Survival of the Fittest

Well if it isn’t my favourite 10 or so people in the world (The people who read this obvs lol). Now the last few weeks you may have noticed I haven’t posted anything. Maybe (and probably) you didn’t notice, but for my own ego’s sake we’ll say you did. There are a few reasons why nothing has been up. Firstly, I didn’t have a laptop for fucking ages. The old one packed up, there’s a new one around now, we’re back up and running. Happy days. Secondly, *I’ve been fucking busy haven’t I? (*Read in English accent, probably London-ish). Between switching job, recording Depression-Session podcasts, helping organise the Fight Against Suicide page, and just general life getting in the way, the blog took a hit. It is what it is. The main thing is, WE’RE BACK.

I suppose what I’m gonna talk about is evolution really. Well actually, not really. What I will talk about is Survival of the Fittest. You know the one, natural selection kills off all the weak genetic lines so that the genes of a species improve over time. Basically, the more suited you are to your environment, the ‘fitter’ you are and thus (I used ‘thus’ what a fucking legend) the more likely you are to survive. What I’ve been thinking recently is that, here in the nice and comfortable first world, we are not pressed for survival. It is relatively easy to remain alive nowadays. In general, there aren’t shrouds of random pricks coming to try and kill us. We don’t have any predators. We basically have food and water whenever the fuck we decide we want it, rather than going out and hunting down our potential meals. You’ve heard me say it before, we have it easy. Now, flip over to the third world, or a war torn country like Syria, where having to survive is fundamental. Life is extremely day-to-day in these places, as people struggle to find food and water, and danger is constantly imminent.

Compare the suicide rate in a place like Syria with our own here in Ireland. Ireland’s suicide rate is 11.06 people per 100,00. Syria’s is 0.44 people per 100,00. What the fuck?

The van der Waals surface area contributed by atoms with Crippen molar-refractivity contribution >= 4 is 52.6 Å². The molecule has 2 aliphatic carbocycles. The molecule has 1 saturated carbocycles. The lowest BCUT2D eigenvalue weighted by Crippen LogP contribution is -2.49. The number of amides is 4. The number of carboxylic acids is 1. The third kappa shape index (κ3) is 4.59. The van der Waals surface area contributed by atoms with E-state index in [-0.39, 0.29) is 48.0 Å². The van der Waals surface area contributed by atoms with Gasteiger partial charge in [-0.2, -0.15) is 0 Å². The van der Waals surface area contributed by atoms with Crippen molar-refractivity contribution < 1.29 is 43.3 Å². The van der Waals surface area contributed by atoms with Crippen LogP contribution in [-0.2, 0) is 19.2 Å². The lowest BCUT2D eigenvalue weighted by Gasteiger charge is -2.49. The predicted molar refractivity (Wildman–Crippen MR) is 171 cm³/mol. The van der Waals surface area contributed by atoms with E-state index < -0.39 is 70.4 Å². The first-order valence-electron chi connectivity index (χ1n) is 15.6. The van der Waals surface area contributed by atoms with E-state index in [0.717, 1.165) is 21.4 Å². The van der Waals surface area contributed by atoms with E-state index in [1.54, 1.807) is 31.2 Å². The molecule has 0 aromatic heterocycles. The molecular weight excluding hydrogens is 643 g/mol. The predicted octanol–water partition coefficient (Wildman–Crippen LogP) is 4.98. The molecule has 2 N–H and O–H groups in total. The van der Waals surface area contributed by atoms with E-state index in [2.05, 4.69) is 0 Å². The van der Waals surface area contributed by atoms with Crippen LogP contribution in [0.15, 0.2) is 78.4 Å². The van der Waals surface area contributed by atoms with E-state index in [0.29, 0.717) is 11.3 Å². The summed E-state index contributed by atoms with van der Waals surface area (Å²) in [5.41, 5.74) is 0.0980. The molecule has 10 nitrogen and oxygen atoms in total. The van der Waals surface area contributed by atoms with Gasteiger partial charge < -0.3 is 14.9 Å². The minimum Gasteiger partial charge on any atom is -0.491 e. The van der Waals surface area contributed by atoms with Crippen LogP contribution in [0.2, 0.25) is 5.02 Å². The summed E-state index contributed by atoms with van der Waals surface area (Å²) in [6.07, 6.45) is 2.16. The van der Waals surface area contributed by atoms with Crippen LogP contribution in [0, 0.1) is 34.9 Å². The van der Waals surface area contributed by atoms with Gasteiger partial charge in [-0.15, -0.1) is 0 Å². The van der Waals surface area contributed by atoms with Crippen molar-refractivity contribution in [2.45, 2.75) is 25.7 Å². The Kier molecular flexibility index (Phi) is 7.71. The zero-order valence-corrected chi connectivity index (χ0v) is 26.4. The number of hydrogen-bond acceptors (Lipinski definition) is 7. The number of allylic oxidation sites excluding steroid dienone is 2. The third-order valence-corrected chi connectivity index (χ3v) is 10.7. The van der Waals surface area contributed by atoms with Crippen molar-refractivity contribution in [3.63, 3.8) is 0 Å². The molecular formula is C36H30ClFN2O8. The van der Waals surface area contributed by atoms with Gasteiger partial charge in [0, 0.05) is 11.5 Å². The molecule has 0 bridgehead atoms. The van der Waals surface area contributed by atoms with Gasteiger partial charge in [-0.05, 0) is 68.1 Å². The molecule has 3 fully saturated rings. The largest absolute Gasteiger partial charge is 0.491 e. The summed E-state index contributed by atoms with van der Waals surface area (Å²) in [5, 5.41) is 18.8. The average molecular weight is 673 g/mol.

Here comes the theory. I think the fight for survival is a necessary part of human life. Survival is necessary for evolution and adaptation. In the first world, we don’t have to survive in any real sense and so we become accustomed to living and therefore lose our sense of gratitude for life. It’s a given that we will continue to live. However, in other countries, life tomorrow cannot be assumed. If you are starving, literally starving (and I assume nobody reading this has ever actually been starving) I imagine all you can think about it finding your next meal. Your entire life’s purpose becomes to find a food source. You are in survival mode. You can’t think about ending your own life in these circumstances because the continuation of life is so urgent.

In our society, every basic need is met. We do not struggle. We do not need to survive. And so, without that imminent pressure, life becomes boring and predictable and monotonous.  I think part of the reason suicide and mental illness are so prominent in developed countries is because we have never known what it means to actually need to fend for ourselves. We do not fully appreciate life because it is served up to us on this nice comfortable platter. In lightof this, it is easy to understand why the suicide rate in Syria, probably the most well-known war zone in recent memory, is so low. People in this country live, day to day, with the knowledge that, at any moment, life could be taken from them, and so, they try and cherish what they have. I’m not saying that they are happy, I can’t even begin to comprehend what living there must be like. All I know is that the pressure to survive seems to ward off any suicidal tendencies.

I’ll leave you with this, if you found out tomorrow that you only had 6 weeks to live, would you take your own life before that 6 weeks was up, or would you try and cherish the time you had left? Appreciation and perspective is everything.

Advertisements

Leave a Reply

Fill in your details below or click an icon to log in:

WordPress.com Logo

You are commenting using your WordPress.com account. Log Out /  Change )

Google+ photo

You are commenting using your Google+ account. Log Out /  Change )

Twitter picture

You are commenting using your Twitter account. Log Out /  Change )

Facebook photo

You are commenting using your Facebook account. Log Out /  Change )

w

Connecting to %s